On Wednesday, Michael Cohen's lawyers announced that he would not be testifying to Congress on February 7th as scheduled because of perceived threats to his family from President Donald Trump and his personal lawyer Rudy Giuliani.
Once Cohen goes to prison in March, Congress will have a much harder time getting him to testify.
On CNN Wednesday, CNN host Brooke Baldwin wondered if Giulani's actions constitute witness tampering. CNN legal analyst Michael Zeldin says it's complicated, since the alleged threats leave open space for plausible deniability, making legal proof tougher. But there are ways to investigate Giuliani.
"It could be, but there's a separate crime of threats," he noted. "And you can create threats. Rudy Giuliani said 'When I was a prosecutor, what you said to people was I'm going to break your bones or whatever.' That's actually not true. You can say things like I hope you will see it my way or you should be concerned about the well-being of your family," Zeldin noted.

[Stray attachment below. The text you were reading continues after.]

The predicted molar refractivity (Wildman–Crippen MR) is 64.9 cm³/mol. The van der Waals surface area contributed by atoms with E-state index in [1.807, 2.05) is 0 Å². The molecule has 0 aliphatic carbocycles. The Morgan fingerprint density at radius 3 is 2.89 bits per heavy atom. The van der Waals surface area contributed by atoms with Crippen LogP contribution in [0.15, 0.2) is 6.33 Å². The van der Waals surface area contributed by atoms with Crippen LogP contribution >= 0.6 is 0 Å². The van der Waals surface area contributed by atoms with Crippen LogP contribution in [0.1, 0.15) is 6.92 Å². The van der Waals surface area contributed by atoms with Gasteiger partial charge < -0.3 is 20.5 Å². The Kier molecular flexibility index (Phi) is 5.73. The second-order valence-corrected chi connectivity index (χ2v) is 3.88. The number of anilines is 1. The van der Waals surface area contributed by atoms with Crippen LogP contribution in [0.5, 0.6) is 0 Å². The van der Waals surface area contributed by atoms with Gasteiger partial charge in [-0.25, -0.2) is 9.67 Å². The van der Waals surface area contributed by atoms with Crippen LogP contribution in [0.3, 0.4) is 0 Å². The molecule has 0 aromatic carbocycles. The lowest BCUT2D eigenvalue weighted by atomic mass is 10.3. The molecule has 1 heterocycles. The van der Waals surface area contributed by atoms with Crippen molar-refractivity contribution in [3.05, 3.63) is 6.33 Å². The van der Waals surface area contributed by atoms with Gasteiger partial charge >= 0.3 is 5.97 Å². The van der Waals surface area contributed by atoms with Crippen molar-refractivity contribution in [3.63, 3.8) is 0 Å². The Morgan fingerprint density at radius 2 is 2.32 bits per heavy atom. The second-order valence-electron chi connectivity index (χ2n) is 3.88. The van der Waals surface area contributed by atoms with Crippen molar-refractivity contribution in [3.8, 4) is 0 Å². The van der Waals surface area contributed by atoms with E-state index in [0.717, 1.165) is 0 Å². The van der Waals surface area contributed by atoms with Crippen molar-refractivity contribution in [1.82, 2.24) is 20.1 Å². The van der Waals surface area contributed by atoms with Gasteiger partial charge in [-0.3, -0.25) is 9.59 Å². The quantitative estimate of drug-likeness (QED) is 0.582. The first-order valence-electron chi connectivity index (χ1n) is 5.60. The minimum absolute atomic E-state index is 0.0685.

"You should take account of these things. All these can things can be evaluated by prosecutors as threats and witness intimidation."
"It's unnacceptable for someone who was a United State Attorney and Mayor," Zeldin concluded.